I’m a people person. Let me clarify, I enjoy having conversations of substance with people. Give me a crowd and I’m off to the races introducing myself, asking people questions and being mesmerized by their answers. Who you are and what you do are less important than how and why you do it. Honest and genuine people are interesting. But, even I have my social batteries depleted and need some alone time. I tried to figure out if that makes me an introverted extrovert or an extroverted introvert. Maybe the latter? I’m actually not sure? What I do know is that I need to be alone sometimes.
In the hustle and bustle of life, it can be tough to carve out time for yourself. My therapist kept reminding me to make time for myself. Last year I decided to venture into the unknown and acquired a dual-sport motorcycle. The Kawasaki KLR650 is inexpensive, reliable and can take me anywhere I want to go. Although I really am unsure where that is?
I began riding to work everyday, half-day rides on the weekend and the end of last season culminated with a 1200km camping trip. Something I realized was that I like doing all these things alone. I’d see groups of motorcycles on rides and I knew that it wasn’t for me. My bike would take me anywhere I felt like going; along the highway or up the dirt trail. I didn’t want to think about other people. I found the independent solitude peaceful…relaxing…liberating.
The KLR is used frequently for long haul touring. Many people have taken this bike the entire Pan American highway. Could I do something like that? Hold on!!! I don’t mean ride from Alaska to the southern tip of Argentina. Well, at least not right now. This season I ventured into several weekend camping trips but this could be a longer run, where I log some serious daily kilometers. Significant reservations blasted to the front of my mind. Can I log 650-700km a day, sleeping on the ground with an arthritic shoulder? I’m not even 40 but most days my body and daughter team up to tell me I’m an old man. Regardless, I decided that I would ride until I felt like stopping each day and I could cut my trip short if needed. No more excuses!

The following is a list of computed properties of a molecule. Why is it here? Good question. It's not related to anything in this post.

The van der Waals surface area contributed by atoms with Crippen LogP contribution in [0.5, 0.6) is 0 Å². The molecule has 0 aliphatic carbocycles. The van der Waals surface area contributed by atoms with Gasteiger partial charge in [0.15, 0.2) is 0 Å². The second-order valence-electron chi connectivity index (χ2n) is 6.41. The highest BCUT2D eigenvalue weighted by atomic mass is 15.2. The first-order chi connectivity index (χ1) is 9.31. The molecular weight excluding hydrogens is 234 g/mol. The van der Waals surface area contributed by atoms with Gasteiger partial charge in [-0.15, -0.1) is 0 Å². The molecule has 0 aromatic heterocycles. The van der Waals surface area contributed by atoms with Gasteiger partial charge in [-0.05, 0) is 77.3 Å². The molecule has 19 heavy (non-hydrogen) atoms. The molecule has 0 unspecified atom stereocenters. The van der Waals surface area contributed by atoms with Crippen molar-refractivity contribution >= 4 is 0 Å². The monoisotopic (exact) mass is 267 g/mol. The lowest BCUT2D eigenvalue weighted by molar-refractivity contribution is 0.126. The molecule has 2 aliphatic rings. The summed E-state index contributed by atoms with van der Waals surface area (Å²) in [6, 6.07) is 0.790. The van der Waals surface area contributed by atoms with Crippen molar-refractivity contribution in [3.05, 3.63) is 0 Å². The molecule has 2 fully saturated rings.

I settled on touring the Northeastern USA. It was amazing and I loved every moment of aloneness. The beauty of the Adirondack, White and Pocono Mountain ranges were breathtaking to ride and experience. While camping in Maine, I even made it out to touch the Atlantic Ocean. I had no issues logging nearly 700km a day on the bike. As light broke each morning, I savored my coffee and actually looked forward to the drive. I eagerly broke camp to get on the road. On my fourth day, the forecast of 10 hours of solid rain across Pennsylvania and Ohio convinced me to cut my trip short. A slight disappointment but certainly didn’t diminish the accomplishment of covering over 2500km, across 9 states in 4 days.
Travelling on your own certainly isn’t everyone’s bag. I prized being alone with myself for the hours of daily riding and precious evenings of reflection staring into a campfire. However, nothing recharged my social batteries more than watching the sunrise every morning, breathing in the cool crisp air, sipping an inviting aromatic coffee and embracing the solitude of myself.